Differential sensitivity of glioma- versus lung cancer-specific EGFR mutations to EGFR kinase inhibitors.

Human Oncology and Pathogenesis Program, Department of Neurology, Memorial Sloan-Kettering Cancer Center, New York, New York 10021, USA.
Cancer Discovery (Impact Factor: 10.14). 05/2012; 2(5):458-71. DOI: 10.1158/2159-8290.CD-11-0284
Source: PubMed

ABSTRACT Activation of the epidermal growth factor receptor (EGFR) in glioblastoma (GBM) occurs through mutations or deletions in the extracellular (EC) domain. Unlike lung cancers with EGFR kinase domain (KD) mutations, GBMs respond poorly to the EGFR inhibitor erlotinib. Using RNAi, we show that GBM cells carrying EGFR EC mutations display EGFR addiction. In contrast to KD mutants found in lung cancer, glioma-specific EGFR EC mutants are poorly inhibited by EGFR inhibitors that target the active kinase conformation (e.g., erlotinib). Inhibitors that bind to the inactive EGFR conformation, however, potently inhibit EGFR EC mutants and induce cell death in EGFR-mutant GBM cells. Our results provide first evidence for single kinase addiction in GBM and suggest that the disappointing clinical activity of first-generation EGFR inhibitors in GBM versus lung cancer may be attributed to the different conformational requirements of mutant EGFR in these 2 cancer types. SIGNIFICANCE: Approximately 40% of human glioblastomas harbor oncogenic EGFR alterations, but attempts to therapeutically target EGFR with first-generation EGFR kinase inhibitors have failed. Here, we demonstrate selective sensitivity of glioma-specific EGFR mutants to ATP-site competitive EGFR kinase inhibitors that target the inactive conformation of the catalytic domain.

1 Bookmark
  • [Show abstract] [Hide abstract]
    ABSTRACT: Diffuse intrinsic pontine glioma (DIPG) is a disease of childhood whose abysmal prognosis has remained unchanged for over 50 years. Biologic investigation has been stymied by lack of pretreatment tissue, as biopsy has been reserved for atypical cases. Recent advances in surgical and molecular-analytic techniques have increased the safety and potential utility of biopsy; brainstem biopsy has now been incorporated into several prospective clinical trials. These and other recent efforts have yielded new insights into DIPG molecular pathogenesis, and opened new avenues for investigation.
    Journal of Neuro-Oncology 05/2014; · 3.12 Impact Factor
  • [Show abstract] [Hide abstract]
    ABSTRACT: Medical treatments for glioblastoma face several challenges. Lipophilic alkylators remain the mainstay of treatment, emphasising the primacy of good blood-brain barrier penetration. Temozolomide has emerged as a major contributor to improved patient survival. The roles of procarbazine and vincristine in the procarbazine, lomustine and vincristine (PCV) schedule have attracted scrutiny and several lines of evidence now support the use of lomustine as effective single-agent therapy. Bevacizumab has had a convoluted development history, but clearly now has no major role in first-line treatment, and may even be detrimental to quality of life in this setting. In later disease, clinically meaningful benefits are achievable in some patients, but more impressively the combination of bevacizumab and lomustine shows early promise. Over the last decade, investigational strategies in glioblastoma have largely subscribed to the targeted kinase inhibitor paradigm and have mostly failed. Low prevalence dominant driver lesions such as the FGFR-TACC fusion may represent a niche role for this agent class. Immunological, metabolic and radiosensitising approaches are being pursued and offer more generalised efficacy. Finally, trial design is a crucial consideration. Progress in clinical glioblastoma research would be greatly facilitated by improved methodologies incorporating: (i) routine pharmacokinetic and pharmacodynamic assessments by preoperative dosing; and (ii) multi-stage, multi-arm protocols incorporating new therapy approaches and high-resolution biology in order to guide necessary improvements in science.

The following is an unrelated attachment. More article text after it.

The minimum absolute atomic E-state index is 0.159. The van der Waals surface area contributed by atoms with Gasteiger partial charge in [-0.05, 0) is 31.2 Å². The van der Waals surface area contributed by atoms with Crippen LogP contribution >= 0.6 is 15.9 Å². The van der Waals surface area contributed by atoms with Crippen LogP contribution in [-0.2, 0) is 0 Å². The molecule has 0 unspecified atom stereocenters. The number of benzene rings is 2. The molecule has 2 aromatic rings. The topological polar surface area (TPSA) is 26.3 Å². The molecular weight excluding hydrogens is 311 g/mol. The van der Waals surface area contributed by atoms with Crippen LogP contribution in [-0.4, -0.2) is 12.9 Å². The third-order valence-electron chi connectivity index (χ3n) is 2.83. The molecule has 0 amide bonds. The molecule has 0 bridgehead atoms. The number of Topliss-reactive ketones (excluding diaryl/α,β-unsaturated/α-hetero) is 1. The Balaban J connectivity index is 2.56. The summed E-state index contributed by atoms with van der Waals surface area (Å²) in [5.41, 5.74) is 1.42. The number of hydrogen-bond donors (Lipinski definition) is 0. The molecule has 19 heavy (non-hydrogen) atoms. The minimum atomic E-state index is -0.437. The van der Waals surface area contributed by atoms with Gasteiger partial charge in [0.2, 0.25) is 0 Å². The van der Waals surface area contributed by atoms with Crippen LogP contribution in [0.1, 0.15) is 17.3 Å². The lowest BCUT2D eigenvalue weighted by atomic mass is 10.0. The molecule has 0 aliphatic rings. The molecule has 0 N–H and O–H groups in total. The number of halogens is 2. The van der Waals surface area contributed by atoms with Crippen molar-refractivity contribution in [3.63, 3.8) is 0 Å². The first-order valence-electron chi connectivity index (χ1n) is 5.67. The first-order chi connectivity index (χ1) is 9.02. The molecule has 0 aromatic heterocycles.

Clinical Oncology 04/2014; · 2.86 Impact Factor
  • Source
    [Show abstract] [Hide abstract]
    ABSTRACT: Glioblastoma is a particularly resilient cancer, and while therapies may be able to reach the brain by crossing the blood-brain barrier, they then have to deal with a highly invasive tumor that is very resistant to DNA damage. It seems clear that in order to kill aggressive glioma cells more efficiently and with fewer side effects on normal tissue, there must be a shift from classical cytotoxic chemotherapy to more targeted therapies. Since the epidermal growth factor receptor (EGFR) is altered in almost 50 % of glioblastomas, it currently represents one of the most promising therapeutic targets. In fact, it has been associated with several distinct steps in tumorigenesis, from tumor initiation to tumor growth and survival, and also with the regulation of cell migration and angiogenesis. However, inhibitors of the EGFR kinase have produced poor results with this type of cancer in clinical trials, with no clear explanation for the tumor resistance observed. Here we will review what we know about the expression and function of EGFR in cancer and in particular in gliomas. We will also evaluate which are the possible molecular and cellular escape mechanisms. As a result, we hope that this review will help improve the design of future EGFR-targeted therapies for glioblastomas.
    Cellular and Molecular Life Sciences CMLS 03/2014; · 5.62 Impact Factor

Full-text (2 Sources)

Available from
May 19, 2014